b. Beresford, South Dakota, 1922, d. New York City, New York, 1990
Ray Parker, a New York School Abstract Expressionist, was a colorist influenced by Cubism in his early work. He later sought to improvise in paint as he did in his playing as a jazz musician. In the early 1950’s he became associated with the Abstract Expressionists. Parker simplified his painting composition and used abstraction and color to express emotion. Parker was an admirer of Henri Matisse, whose work inspired his use of color and form, especially in works he made later in life. Parker is best known for his “Simple Paintings” from the late 50s to early 60s, where cloudlike forms of color are set against a white background.
In “Untitled,” 1963, a work from Parker’s “Simple Paintings” series, immediate impressions of pure formalism fade away upon further inspection. Parker’s process involves using rags to apply the paint, allowing the color the agency to diffuse itself across the canvas. In a Pollock-esque renunciation of artistic responsibility, Parker seeks through his practice to harness a larger, cosmic energy, allowing the rags he employed to respond organically to elements such as the pressure of his hand and nuances of his touch, allowing his medium to act, as William Agee wrote, like a “psychic seismograph.” The clouds of color that form on the canvas as a result are not quite the rigid forms they appear, as Parker’s commitment to exposing the painterly process collides with geometric abstraction to a quietly stunning effect.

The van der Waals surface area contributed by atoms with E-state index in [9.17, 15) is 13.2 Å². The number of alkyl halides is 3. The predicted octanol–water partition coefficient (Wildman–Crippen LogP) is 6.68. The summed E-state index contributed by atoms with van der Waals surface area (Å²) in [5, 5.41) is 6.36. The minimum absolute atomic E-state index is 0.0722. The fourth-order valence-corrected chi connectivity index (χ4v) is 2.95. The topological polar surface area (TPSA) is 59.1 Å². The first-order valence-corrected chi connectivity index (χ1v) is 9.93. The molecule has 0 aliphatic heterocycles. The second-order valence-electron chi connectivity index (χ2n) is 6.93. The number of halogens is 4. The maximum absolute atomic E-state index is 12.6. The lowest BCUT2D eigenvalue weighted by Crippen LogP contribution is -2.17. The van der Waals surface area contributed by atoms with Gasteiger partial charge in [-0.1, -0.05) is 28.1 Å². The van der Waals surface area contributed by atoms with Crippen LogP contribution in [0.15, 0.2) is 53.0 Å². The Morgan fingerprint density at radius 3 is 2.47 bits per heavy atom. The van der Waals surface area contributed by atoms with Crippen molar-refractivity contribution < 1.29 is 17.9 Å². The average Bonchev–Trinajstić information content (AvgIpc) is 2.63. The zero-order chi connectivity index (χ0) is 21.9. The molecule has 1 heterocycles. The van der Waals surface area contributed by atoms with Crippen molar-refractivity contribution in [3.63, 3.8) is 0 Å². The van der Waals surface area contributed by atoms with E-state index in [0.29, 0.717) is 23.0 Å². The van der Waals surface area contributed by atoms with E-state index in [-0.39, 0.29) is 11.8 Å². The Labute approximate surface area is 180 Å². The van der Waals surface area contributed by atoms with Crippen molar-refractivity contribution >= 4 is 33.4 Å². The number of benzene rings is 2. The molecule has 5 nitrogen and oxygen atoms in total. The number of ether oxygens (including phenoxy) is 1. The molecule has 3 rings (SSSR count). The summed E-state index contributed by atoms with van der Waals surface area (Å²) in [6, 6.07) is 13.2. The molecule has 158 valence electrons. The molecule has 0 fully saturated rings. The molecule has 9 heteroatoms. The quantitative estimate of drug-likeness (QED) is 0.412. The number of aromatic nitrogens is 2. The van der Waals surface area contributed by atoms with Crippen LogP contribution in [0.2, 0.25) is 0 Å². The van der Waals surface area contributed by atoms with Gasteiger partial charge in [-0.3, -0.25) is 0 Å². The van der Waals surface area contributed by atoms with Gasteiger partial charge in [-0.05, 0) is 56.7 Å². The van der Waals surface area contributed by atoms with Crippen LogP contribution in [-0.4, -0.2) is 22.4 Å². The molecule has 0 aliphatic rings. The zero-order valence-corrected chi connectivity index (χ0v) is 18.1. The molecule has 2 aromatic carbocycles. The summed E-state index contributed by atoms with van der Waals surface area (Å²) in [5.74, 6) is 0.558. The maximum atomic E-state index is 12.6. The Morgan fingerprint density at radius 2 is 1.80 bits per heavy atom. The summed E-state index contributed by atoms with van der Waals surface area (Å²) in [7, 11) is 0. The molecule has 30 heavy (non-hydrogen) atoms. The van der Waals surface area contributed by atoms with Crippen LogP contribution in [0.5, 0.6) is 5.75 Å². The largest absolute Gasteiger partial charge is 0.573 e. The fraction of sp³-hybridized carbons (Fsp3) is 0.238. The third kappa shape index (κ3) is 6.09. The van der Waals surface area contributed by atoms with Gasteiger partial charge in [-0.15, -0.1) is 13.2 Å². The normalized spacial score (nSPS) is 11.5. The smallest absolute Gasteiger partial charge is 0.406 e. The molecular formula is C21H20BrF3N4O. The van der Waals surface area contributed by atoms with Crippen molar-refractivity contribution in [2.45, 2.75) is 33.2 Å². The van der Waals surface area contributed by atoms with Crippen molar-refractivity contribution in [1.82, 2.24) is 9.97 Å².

Parker was born in South Dakota in 1922. He received a Master of Fine Arts degree in 1948 from the University of Iowa, Iowa City. Before moving to New York in 1955, he taught in Iowa, Minnesota and Tennessee. He later was a guest critic at Columbia University and Bennington College, and he taught at Hunter College in New York in the late 1950s. During that time he was represented by the Samuel Kootz Gallery, one of the leading galleries at that time who represented, among others, Picasso and Hofmann.
Ray Parker’s work is in the collections of the Los Angeles Museum of Art; Tate Gallery, London; Museum of Modern Art, Metropolitan Museum of Art, Solomon R. Guggenheim Museum and Whitney Museum of American Art in New York City.